“You are taking away my money because I’m terminally-ill?” Supreme Court’s poser to Centre on closing window to deposit demonetised currency notes.
The Supreme Court on Tuesday noted that the government cannot deprive genuine persons of their hard-earned money and property and pointed out that the Centre cannot close all options for such persons and should open a window for them to approach the authorities and exchange their demonetised notes for new currency.
“It is harsh if you close all options of exchange for genuine persons who were unable to deposit their [demonetised] notes within the stipulated period,” a Bench of Chief Justice of India J.S. Khehar and D.Y. Chandrachud told the Centre.
“If I am terminally ill and could not deposit my money. I should be given an opportunity now to approach you and establish my facts… You can’t just deprive me of my money because I am terminally ill,” Chief Justice Khehar addressed Solicitor General Ranjit Kumar.
“You are taking away my money because I am terminally ill? Citizens are facing problems and you are there to solve them. If not, serious problems will arise… and you provision is at risk,” Chief Justice Khehar orally observed.
Mr. Kumar said the government has already filed an affidavit explaining why the period to deposit the demonetised notes was restricted.
“We saw many malpractices, large purchases of gold. More than 800 raids were conducted and 5100 notices were issued in cases of high value deposits. We found an unusual surge in purchases and money transfers through shell companies. We had to constantly review exemptions granted, like depositing the banned notes in petrol pumps, etc. We found that cash dealings worth ₹610 crore were made through these avenues,” Mr. Kumar submitted.
The government can only issue notifications for a class of persons and cannot extend dates for individuals.
“But you should have opened a window for genuine persons to approach you… But you do not want to… we want to know why you want to debar genuine persons… why you want to deprive them of their property?” Chief Justice Khehar asked.
Mr. Kumar sought time to seek instructions on whether a mechanism can be introduced for individuals to approach the authorities to prove that theirs is a genuine case.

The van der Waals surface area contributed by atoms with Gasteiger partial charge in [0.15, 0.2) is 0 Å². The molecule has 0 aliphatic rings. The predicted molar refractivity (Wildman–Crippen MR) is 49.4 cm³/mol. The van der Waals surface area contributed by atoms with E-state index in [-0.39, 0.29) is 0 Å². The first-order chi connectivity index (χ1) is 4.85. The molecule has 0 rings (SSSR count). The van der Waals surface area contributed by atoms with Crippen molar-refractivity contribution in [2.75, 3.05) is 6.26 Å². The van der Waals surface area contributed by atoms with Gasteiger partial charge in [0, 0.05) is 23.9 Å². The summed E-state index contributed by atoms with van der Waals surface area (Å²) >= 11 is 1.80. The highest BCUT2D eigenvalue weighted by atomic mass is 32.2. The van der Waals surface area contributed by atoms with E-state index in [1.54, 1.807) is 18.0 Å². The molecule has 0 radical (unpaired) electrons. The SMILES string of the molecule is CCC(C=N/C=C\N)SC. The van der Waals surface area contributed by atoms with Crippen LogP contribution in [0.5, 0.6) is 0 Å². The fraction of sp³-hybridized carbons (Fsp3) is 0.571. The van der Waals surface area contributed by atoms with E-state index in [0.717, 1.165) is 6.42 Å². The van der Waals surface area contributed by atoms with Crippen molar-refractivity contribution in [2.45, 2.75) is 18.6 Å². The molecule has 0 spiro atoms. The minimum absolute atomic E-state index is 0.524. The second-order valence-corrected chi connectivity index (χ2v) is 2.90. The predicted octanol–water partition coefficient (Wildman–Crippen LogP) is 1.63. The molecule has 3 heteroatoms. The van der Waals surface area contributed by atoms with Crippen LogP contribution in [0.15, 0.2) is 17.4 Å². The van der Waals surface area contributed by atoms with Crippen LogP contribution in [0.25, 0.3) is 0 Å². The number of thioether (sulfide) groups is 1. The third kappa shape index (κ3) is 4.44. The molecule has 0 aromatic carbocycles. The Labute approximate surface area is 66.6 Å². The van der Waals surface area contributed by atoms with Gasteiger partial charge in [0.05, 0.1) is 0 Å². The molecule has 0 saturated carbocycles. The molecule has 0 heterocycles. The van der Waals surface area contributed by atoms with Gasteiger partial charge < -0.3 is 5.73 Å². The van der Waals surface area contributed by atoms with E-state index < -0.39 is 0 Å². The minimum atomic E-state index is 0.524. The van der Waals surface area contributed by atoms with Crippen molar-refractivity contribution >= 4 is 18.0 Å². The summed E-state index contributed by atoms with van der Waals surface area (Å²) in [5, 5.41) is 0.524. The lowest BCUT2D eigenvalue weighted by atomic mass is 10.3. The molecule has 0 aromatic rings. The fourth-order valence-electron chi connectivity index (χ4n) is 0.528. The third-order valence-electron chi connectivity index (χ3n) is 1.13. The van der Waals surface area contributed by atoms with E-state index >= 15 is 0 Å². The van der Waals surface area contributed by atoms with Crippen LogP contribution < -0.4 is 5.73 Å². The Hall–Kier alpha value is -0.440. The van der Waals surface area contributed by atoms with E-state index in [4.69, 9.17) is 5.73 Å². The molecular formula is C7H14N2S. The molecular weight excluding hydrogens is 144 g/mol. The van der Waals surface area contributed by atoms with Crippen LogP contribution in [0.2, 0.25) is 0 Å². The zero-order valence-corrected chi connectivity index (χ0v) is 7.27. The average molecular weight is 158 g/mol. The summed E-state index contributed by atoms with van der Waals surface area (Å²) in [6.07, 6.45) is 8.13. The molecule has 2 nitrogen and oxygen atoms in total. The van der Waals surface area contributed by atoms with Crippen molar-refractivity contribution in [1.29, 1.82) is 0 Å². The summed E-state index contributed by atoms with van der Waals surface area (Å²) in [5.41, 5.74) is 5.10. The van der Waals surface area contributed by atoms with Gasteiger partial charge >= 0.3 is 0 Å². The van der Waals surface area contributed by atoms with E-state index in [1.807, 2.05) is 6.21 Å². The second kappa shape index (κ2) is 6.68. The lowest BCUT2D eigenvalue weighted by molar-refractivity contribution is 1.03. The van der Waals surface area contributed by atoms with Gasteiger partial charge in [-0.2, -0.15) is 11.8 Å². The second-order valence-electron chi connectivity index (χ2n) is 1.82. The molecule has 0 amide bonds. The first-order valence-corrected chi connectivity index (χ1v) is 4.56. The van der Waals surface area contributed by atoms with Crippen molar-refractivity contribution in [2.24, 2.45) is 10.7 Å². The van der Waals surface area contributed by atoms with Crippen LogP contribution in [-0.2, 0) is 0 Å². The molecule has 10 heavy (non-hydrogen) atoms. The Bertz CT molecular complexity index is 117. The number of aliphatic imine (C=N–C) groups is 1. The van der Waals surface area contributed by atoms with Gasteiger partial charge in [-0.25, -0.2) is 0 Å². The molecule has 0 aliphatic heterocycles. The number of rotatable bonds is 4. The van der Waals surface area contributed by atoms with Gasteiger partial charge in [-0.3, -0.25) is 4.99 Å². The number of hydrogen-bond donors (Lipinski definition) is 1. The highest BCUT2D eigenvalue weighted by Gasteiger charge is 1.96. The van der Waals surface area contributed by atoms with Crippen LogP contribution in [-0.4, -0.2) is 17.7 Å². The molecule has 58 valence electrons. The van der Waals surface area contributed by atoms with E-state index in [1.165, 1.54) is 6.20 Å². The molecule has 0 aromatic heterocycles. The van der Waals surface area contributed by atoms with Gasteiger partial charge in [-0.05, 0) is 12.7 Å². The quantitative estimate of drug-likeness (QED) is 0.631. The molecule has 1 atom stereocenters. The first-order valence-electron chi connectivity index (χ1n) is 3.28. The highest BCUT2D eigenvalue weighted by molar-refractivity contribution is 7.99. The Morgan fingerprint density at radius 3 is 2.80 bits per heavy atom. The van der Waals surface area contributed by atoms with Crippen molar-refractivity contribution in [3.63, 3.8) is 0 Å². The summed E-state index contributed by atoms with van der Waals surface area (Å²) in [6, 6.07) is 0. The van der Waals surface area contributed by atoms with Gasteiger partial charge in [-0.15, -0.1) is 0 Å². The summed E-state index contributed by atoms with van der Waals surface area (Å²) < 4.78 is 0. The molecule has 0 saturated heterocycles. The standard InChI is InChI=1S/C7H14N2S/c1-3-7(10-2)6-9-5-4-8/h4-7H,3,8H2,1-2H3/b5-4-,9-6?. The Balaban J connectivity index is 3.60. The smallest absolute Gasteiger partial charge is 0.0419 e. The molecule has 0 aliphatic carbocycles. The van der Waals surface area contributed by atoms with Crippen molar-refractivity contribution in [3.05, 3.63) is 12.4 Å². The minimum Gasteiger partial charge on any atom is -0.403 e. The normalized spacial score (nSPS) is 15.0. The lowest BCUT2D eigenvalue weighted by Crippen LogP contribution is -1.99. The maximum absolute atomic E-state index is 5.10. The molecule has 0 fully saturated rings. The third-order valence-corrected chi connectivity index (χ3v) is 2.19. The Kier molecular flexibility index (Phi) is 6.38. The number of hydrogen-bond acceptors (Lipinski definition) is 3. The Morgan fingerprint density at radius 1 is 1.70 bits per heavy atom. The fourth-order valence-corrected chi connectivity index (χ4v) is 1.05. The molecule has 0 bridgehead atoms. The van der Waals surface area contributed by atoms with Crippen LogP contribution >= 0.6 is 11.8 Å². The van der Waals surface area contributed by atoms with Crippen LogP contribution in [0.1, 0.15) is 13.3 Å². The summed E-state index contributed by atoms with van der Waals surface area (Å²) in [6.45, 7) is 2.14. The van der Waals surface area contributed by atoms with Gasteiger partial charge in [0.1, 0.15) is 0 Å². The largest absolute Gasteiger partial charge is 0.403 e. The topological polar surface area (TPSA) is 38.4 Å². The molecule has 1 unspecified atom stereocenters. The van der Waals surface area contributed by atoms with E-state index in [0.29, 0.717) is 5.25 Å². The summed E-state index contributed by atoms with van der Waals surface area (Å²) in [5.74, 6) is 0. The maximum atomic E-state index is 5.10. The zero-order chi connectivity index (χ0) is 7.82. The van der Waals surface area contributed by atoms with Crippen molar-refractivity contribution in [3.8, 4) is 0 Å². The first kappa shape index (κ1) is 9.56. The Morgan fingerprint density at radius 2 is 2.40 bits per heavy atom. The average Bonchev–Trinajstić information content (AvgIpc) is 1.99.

In the hearing in March last, the court asked the Centre to explain why it chose to leave the “people in the lurch” by closing all options for them to deposit demonetised notes beyond the cut-off date of December 30, 2016.
The court had indicated that Parliament had left it to the Centre’s discretion to offer a grace period for those who were genuinely unable to deposit their ₹1000 notes and old ₹500 currency by December 30.
The Specified Bank Notes (Cessation of Liabilities) Ordinance of 2016 allows Indian citizens abroad and “any other class of persons specified by the Central government” to deposit their old notes beyond the cut-off date of December 31, 2016.
However, the Centre restricted the grace period till March 31, 2017 only to Indian citizens who were abroad during the period between November 9 and December 30, 2016.
“If you see the Prime Minister’s speech on demonetisation on November 8, 2016, he talks clearly about extending the grace period till March 31, 2017. Then comes the RBI notification, which also talks clearly about extending the time. Both gave people hope that there shall be… there would be an extension. The ordinance promulgated also gives you discretion to widen the categories of people beyond those who were abroad… So why did you choose to close this window completely? You left the people in the lurch,” Chief Justice Khehar said.